Generating and analyzing data associated with scientific research can be challenging and complicated, to say the least. But the importance of sharing and giving credit to those who produced the data is foundational to furthering the impact of the work. Learn more about ten simple rules for getting and giving credit for data.
In Science, a team led by Jean-Marie Volland, a scientist with joint appointments at the DOE Joint Genome Institute (JGI) and the Laboratory for Research in Complex Systems, and Silvina Gonzalez-Rizzo and Olivier Gros of the Université des Antilles, described the morphological and genomic features of a giant filamentous bacterium, along with its life cycle.
Biosciences Area staff recently hosted 40 PhD students from Wageningen University in the Netherlands over two days at Emery Station East (ESE) and the Integrative Genomics Building (IGB). The group launched their two-week California tour in the Bay Area, stopping by local biotechnology companies and prominent academic research institutions. The contingent visited ESE to tour the facility, make presentations, and discuss potential collaborations. At the IGB, the students attended a day-long symposium that included short talks, tours of several user facilities, and a poster reception.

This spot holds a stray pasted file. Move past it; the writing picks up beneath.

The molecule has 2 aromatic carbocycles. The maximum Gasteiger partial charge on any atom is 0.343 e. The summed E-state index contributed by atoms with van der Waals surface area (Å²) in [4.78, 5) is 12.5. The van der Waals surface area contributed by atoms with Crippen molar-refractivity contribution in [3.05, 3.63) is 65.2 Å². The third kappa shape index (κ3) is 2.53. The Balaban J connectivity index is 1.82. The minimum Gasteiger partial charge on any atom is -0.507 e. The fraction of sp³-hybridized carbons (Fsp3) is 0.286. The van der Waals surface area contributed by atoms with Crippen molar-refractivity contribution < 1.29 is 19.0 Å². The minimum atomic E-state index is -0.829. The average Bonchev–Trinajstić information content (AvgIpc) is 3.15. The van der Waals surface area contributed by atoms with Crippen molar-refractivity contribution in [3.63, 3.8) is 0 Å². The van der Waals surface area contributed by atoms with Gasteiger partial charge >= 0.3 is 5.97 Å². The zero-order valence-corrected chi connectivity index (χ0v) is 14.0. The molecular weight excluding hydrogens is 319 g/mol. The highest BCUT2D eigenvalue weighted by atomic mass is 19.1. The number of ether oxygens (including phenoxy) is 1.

On October 25, 2021, the Department of Energy recognized the completion of the Integrative Genomics Building (IGB) with a 2020 Project Management Achievement Award. According to the IGB project management award citation, project managers oversaw the completion of the building ahead of schedule and on budget in a highly competitive construction environment.
Computer code co-developed by a scientist from Lawrence Berkeley National Laboratory (Berkeley Lab) and embraced by the global science community over two decades has been hailed by Nature as one of “ten computer codes that transformed science.”